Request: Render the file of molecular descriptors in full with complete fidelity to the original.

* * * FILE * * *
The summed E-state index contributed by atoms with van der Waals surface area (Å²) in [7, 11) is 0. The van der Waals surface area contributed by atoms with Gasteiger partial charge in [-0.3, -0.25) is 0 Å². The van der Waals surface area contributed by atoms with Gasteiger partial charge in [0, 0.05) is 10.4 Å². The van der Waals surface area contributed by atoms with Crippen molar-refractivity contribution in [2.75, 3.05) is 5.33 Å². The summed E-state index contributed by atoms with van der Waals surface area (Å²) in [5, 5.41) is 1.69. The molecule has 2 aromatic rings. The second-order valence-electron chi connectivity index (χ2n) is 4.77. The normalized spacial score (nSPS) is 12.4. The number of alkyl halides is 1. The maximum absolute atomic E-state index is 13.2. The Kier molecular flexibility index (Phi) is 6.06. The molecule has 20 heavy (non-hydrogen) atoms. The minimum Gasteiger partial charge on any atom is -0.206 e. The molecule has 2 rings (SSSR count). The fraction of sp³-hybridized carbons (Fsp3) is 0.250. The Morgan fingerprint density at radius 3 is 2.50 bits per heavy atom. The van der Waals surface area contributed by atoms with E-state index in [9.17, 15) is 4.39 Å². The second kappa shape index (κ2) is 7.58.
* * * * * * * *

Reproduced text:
The summed E-state index contributed by atoms with van der Waals surface area (Å²) in [7, 11) is 0. The van der Waals surface area contributed by atoms with Gasteiger partial charge in [-0.3, -0.25) is 0 Å². The van der Waals surface area contributed by atoms with Gasteiger partial charge in [0, 0.05) is 10.4 Å². The van der Waals surface area contributed by atoms with Crippen molar-refractivity contribution in [2.75, 3.05) is 5.33 Å². The summed E-state index contributed by atoms with van der Waals surface area (Å²) in [5, 5.41) is 1.69. The molecule has 2 aromatic rings. The second-order valence-electron chi connectivity index (χ2n) is 4.77. The normalized spacial score (nSPS) is 12.4. The number of alkyl halides is 1. The maximum absolute atomic E-state index is 13.2. The Kier molecular flexibility index (Phi) is 6.06. The molecule has 20 heavy (non-hydrogen) atoms. The minimum Gasteiger partial charge on any atom is -0.206 e. The molecule has 2 rings (SSSR count). The fraction of sp³-hybridized carbons (Fsp3) is 0.250. The Morgan fingerprint density at radius 3 is 2.50 bits per heavy atom. The van der Waals surface area contributed by atoms with E-state index in [9.17, 15) is 4.39 Å². The second kappa shape index (κ2) is 7.58.